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Turning Retirement Savings Into Income

One of the biggest fears in retirement is running out of money. Many people strive to save for most of their working lives, but turning that savings into actual income is a different story. Here’s a look at some of the most common retirement income strategies, as well as the pros and cons of each, according to a recent article from Forbes.

The 4% “Safe” Withdrawal Rate

This traditional approach involves withdrawing about 4% of the initial value of your retirement savings and increasing that amount each year to counter inflation. So, if you retire with $1 million, you would withdraw 4%, or $40,000 in the first year, increasing that amount with inflation each successive year.

Pro: Developed in the early 1990s by financial planner William Bengen, this strategy is very simple and based on real world scenarios. Bengen studied every 30-year period starting with 1926 and found that this was the highest safe withdrawal rate, assuming a simple portfolio of 50% large cap U.S. stocks and 50% intermediate term bonds. The method was later backed by three finance professors at Trinity University in what is referred to as the “Trinity Study.”

Con: Some industry experts claim the method is no longer safe, arguing that none of those historical periods had the current combination of low bond rates and high stock valuations. And when you add in the possibility of higher inflation and longer average life spans, this strategy might not be as “safe” as it once was.

The 7% “Optimal” Withdrawal Rate

One of the 4% critics, Wade Pfau, has argued that some retirees may be willing to take a larger risk of depleting their savings or reducing their income later in retirement in exchange for more income early on. Pfau proposes a 7% initial withdrawal rate as a more “optimal” balance between the competing demands of higher income and preserving retirement savings.

Pro: 7% would provide almost twice as much income as the traditional 4.

Con: Pfau admits that a 7% withdrawal rate is not technically “safe” as it had a 57% chance of failure over 30-year time frames. Those utilizing this strategy would need to be highly risk-tolerant with a higher stock allocation and have enough income from other sources like Social Security and pensions ot cover basic living expenses later in life.

Annuitization

When you purchase an income annuity, you trade a lump sum of cash for a guaranteed income from an insurance company as long as you live. Annuities can be purchased with inflation adjustments, the ability to access some of the principal and death benefits to a survivor. However, these features typically reduce the income payments you receive.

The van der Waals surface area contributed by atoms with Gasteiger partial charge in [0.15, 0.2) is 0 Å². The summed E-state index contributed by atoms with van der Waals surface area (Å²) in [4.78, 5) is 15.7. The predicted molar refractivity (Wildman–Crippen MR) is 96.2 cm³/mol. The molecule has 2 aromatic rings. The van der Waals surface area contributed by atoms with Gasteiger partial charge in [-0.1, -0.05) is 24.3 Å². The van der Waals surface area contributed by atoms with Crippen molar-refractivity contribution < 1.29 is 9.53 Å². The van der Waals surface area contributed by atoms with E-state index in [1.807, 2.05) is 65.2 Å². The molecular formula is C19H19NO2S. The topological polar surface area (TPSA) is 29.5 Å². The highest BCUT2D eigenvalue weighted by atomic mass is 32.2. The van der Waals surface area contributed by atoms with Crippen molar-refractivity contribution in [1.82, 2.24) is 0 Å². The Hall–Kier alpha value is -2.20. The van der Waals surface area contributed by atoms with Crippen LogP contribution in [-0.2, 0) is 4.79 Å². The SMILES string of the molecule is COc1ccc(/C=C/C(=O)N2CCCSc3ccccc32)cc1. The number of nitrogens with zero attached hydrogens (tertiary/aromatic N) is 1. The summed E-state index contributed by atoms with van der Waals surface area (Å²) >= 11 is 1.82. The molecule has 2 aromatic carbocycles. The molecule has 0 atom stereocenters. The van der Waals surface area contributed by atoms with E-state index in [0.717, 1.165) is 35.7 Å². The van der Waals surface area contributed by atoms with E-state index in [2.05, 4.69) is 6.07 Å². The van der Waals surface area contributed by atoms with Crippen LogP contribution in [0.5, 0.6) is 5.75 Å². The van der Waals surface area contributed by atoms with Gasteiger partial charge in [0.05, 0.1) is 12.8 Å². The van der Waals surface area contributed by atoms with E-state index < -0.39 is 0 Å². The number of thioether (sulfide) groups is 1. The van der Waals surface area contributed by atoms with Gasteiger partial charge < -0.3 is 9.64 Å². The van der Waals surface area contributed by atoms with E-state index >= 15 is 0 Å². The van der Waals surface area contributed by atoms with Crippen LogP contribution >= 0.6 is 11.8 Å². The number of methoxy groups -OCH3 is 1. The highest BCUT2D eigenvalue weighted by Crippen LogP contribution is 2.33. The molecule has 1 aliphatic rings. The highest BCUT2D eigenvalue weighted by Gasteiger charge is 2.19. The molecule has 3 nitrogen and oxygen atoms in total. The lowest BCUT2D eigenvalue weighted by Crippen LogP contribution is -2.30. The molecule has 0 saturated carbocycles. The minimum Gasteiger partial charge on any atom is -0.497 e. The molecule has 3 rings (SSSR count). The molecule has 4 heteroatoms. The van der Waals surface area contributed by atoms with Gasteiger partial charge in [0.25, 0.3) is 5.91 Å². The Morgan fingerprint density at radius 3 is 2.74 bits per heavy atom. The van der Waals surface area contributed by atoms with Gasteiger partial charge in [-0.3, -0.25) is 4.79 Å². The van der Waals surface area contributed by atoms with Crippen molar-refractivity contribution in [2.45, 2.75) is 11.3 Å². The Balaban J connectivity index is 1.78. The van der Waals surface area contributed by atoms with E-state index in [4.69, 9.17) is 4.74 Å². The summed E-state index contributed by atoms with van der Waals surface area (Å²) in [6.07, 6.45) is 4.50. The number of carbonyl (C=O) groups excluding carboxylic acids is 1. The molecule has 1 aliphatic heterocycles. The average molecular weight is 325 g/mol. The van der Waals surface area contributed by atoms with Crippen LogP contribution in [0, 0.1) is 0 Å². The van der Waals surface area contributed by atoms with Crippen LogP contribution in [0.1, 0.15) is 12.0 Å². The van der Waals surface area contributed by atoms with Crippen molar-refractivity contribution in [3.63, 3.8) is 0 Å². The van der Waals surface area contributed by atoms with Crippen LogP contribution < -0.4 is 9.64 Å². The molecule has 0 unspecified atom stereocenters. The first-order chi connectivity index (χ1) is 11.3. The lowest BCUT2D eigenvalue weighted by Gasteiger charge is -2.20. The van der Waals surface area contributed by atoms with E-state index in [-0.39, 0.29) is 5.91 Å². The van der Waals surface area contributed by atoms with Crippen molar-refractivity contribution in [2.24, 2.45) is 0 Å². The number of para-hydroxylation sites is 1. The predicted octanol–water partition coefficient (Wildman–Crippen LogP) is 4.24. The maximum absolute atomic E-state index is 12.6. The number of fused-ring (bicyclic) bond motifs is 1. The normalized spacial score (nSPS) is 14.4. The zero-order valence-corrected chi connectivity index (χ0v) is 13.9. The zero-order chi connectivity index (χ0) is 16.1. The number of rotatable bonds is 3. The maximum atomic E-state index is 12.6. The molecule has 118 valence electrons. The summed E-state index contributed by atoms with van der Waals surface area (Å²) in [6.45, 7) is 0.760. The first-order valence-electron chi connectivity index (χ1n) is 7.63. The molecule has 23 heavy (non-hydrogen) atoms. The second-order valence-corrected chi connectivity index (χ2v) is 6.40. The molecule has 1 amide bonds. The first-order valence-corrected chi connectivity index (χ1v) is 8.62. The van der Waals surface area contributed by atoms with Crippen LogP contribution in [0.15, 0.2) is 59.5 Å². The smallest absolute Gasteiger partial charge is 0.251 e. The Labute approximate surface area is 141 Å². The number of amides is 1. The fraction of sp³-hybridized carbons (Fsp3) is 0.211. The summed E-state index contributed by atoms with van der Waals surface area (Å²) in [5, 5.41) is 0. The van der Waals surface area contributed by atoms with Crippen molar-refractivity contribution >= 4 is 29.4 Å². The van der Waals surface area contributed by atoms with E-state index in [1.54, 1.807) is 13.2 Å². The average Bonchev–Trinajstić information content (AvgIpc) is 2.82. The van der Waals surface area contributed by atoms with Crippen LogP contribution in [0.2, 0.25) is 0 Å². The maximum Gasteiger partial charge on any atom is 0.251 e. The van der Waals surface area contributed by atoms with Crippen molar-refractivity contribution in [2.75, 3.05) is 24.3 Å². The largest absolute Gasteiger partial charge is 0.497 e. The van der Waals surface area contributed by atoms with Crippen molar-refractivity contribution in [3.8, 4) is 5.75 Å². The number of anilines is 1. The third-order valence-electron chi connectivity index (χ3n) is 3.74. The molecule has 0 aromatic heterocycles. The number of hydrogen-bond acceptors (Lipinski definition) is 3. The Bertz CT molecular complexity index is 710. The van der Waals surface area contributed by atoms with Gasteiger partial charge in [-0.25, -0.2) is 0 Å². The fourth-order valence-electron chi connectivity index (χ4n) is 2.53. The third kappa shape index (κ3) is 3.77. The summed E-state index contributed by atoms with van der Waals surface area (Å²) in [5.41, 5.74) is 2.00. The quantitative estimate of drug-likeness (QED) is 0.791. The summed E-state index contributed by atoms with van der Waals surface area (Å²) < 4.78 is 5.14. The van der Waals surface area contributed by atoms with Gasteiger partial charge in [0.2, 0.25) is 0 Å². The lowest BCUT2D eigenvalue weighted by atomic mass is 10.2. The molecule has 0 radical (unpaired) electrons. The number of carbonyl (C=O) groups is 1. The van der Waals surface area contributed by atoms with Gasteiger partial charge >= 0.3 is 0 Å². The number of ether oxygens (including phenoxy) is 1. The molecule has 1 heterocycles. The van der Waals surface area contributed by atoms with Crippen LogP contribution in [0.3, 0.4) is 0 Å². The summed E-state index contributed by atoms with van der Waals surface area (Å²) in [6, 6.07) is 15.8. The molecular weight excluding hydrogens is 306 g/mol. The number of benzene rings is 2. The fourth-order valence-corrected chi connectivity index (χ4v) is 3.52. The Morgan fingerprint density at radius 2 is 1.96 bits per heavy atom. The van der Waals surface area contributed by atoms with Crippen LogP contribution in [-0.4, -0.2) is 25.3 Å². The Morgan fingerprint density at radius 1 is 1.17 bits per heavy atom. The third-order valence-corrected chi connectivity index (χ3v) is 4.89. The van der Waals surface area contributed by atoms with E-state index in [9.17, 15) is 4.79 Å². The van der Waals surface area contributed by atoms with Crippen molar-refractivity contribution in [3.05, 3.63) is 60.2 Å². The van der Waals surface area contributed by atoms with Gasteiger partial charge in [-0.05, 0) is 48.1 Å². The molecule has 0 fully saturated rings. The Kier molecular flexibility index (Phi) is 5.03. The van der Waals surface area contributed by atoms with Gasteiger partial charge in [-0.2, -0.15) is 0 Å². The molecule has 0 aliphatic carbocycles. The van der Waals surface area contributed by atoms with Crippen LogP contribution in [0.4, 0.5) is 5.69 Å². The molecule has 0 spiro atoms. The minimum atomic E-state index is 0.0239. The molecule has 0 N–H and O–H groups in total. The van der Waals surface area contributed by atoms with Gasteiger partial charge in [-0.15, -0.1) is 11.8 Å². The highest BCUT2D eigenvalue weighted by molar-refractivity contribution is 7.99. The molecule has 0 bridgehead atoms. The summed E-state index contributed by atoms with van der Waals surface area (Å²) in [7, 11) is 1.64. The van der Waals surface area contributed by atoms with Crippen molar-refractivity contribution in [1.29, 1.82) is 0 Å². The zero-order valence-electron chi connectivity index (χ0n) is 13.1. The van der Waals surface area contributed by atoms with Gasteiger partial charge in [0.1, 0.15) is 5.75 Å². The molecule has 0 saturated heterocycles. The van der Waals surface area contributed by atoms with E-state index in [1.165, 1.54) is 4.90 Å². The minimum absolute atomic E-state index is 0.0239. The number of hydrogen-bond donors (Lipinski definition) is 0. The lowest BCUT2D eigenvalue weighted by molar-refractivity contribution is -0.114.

Pro: This strategy provides the highest income stream without the risks of high withdrawal rates. An example of this would be a 65-year-old man in California who purchases a guaranteed annual income of over $63,000 for life with a $1 million lump sum payment. That’s 50% more than he would get with a 4% withdrawal rate, without the market risk.

Con: You usually lose access to your principal and the ability to grow it and pass it on to your heirs. Also the guarantee is also only as good as the health of the insurance company who issued it.

Living Off Investment Income

Instead of withdrawing principal and risking depletion, you can simply live off of the the dividend and interest income.

Pro: You don’t have to worry about running out of money.

Con: With 10-year treasury notes paying less than 3% and the S&P 500 yielding less than 2%, this strategy provides the lowest total income. Your income would also fluctuate with interest rates and dividend yields, making it difficult to budget.

“Spend Safely in Retirement Plan”

The Stanford Center for Longevity and the Society of Actuaries studied 292 different retirement strategies before coming up with their “ideal plan.” This consists of delaying Social Security benefits to age 70, withdrawing 3.5% of your nest egg from age 65 to 70, and then using IRS required minimum distribution tables to determine withdrawals from all of your retirement accounts starting at age 70.

Pro: This strategy avoids the risk of running out of money without sacrificing principal involved with buying an income annuity or the sacrifice of income involved with living off just investment income.

Con: Your income will fluctuate with retirement account balances throughout retirement, making it difficult to budget.

The strategy that is best for you will largely depend on your own personal values. Discussing your options with a trusted financial advisor is always recommended before you retire.

Written by Rachel Summit

Follow Rachel, aka Finance Mama, on Twitter and Google+

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